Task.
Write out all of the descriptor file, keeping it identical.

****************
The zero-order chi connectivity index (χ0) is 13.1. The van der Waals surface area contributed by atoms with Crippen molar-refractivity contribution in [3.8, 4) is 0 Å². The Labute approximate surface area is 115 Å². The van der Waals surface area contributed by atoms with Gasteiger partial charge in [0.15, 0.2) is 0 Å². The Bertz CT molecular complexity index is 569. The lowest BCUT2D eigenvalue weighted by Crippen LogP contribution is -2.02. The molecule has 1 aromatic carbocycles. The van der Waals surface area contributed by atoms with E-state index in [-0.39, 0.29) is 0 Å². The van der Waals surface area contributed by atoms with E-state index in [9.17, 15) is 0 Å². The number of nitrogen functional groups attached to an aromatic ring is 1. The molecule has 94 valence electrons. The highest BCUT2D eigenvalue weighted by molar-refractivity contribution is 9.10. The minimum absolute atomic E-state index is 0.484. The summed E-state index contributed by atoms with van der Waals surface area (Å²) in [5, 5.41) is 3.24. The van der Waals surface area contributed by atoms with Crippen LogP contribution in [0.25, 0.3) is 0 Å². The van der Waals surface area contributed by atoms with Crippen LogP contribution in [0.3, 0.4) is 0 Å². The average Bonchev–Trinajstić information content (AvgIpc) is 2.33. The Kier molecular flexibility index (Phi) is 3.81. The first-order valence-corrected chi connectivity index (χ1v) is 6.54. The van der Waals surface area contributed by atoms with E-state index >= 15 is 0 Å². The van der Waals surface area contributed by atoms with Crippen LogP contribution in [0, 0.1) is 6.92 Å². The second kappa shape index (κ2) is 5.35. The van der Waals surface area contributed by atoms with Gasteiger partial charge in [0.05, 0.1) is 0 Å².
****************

The zero-order chi connectivity index (χ0) is 13.1. The van der Waals surface area contributed by atoms with Crippen molar-refractivity contribution in [3.8, 4) is 0 Å². The Labute approximate surface area is 115 Å². The van der Waals surface area contributed by atoms with Gasteiger partial charge in [0.15, 0.2) is 0 Å². The Bertz CT molecular complexity index is 569. The lowest BCUT2D eigenvalue weighted by Crippen LogP contribution is -2.02. The molecule has 1 aromatic carbocycles. The van der Waals surface area contributed by atoms with E-state index in [-0.39, 0.29) is 0 Å². The van der Waals surface area contributed by atoms with E-state index in [9.17, 15) is 0 Å². The number of nitrogen functional groups attached to an aromatic ring is 1. The molecule has 94 valence electrons. The highest BCUT2D eigenvalue weighted by molar-refractivity contribution is 9.10. The minimum absolute atomic E-state index is 0.484. The summed E-state index contributed by atoms with van der Waals surface area (Å²) in [5, 5.41) is 3.24. The van der Waals surface area contributed by atoms with Crippen LogP contribution in [0.25, 0.3) is 0 Å². The van der Waals surface area contributed by atoms with Crippen LogP contribution in [0.3, 0.4) is 0 Å². The average Bonchev–Trinajstić information content (AvgIpc) is 2.33. The Kier molecular flexibility index (Phi) is 3.81. The first-order valence-corrected chi connectivity index (χ1v) is 6.54. The van der Waals surface area contributed by atoms with E-state index >= 15 is 0 Å². The van der Waals surface area contributed by atoms with Crippen LogP contribution in [0, 0.1) is 6.92 Å². The second kappa shape index (κ2) is 5.35. The van der Waals surface area contributed by atoms with Gasteiger partial charge in [0.05, 0.1) is 0 Å².